Federalism, the Supreme Court, and the Seventeenth Amendment: The Irony of Constitutional Democracy / Edition 1 available in Paperback
- Pub. Date:
- Lexington Books
Abraham Lincoln worried that the "walls" of the constitution would ultimately be leveled by the "silent artillery of time." His fears materialized with the 1913 ratification of the Seventeenth Amendment, which, by eliminating federalism's structural protection, altered the very nature and meaning of federalism. Ralph A. Rossum's provocative new book considers the forces unleashed by an amendment to install the direct election of U.S. Senators. Far from expecting federalism to be protected by an activist court, the Framers, Rossum argues, expected the constitutional structure, particularly the election of the Senate by state legislatures, to sustain it. In Federalism, the Supreme Court, and the Seventeenth Amendment Rossum challenges the fundamental jurisprudential assumptions about federalism. He also provides a powerful indictment of the controversial federalist decisions recently handed down by an activist U.S. Supreme Court seeking to fill the gap created by the Seventeenth Amendment's ratification and protect the original federal design. Rossum's masterful handling of the development of federalism restores the true significance to an amendment previously consigned to the footnotes of history. It demonstrates how the original federal design has been amended out of existence; the interests of states as states abandoned and federalism left unprotected, both structurally and democratically. It highlights the ultimate irony of constitutional democracy: that an amendment intended to promote democracy, even at the expense of federalism, has been undermined by an activist court intent on protecting federalism, at the expense of democracy.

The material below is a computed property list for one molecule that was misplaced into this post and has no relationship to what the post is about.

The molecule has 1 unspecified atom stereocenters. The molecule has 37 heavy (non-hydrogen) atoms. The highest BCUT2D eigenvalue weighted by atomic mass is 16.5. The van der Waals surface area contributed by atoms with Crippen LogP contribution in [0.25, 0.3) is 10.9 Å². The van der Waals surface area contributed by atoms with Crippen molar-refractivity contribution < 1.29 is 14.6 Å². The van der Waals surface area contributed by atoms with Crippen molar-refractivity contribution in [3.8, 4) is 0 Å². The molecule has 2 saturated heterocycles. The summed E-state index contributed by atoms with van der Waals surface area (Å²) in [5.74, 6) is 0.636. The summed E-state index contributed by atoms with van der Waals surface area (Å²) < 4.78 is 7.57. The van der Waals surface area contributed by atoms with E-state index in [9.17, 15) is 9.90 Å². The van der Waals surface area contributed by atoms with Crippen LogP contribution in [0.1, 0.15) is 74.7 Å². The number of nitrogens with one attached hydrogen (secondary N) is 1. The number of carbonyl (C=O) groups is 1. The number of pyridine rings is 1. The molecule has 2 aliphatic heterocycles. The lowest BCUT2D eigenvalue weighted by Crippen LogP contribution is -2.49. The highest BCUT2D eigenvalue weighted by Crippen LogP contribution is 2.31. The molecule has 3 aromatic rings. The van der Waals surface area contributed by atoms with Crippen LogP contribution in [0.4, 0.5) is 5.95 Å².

|Edition description:||New Edition|
|Product dimensions:||5.82(w) x 9.12(h) x 0.94(d)|
About the Author
Ralph A. Rossum is Director of the Rose Institute of State and Local Government and Professor of American Constitutionalism at Claremont McKenna College. He is author of seven books, including American Constitutional Law, (with G. Alan Tarr).
Table of Contents
Chapter 1 The Supreme Court, Judicial Activism, and the Protection of Federalism Chapter 2 Constitutional Structure, Federalism, and the Securing of Liberty Chapter 3 How the Framers Protected Federalism Chapter 4 The Senate's Protection of Federalism in the First Congress Chapter 5 Marshall's Understanding of the Original Federal Design Chapter 6 Altering the Original Federal Design: The Adoption and Ratification of the Seventeenth Amendment Chapter 7 The Supreme Court's Attempts to Protect the Original Federal Design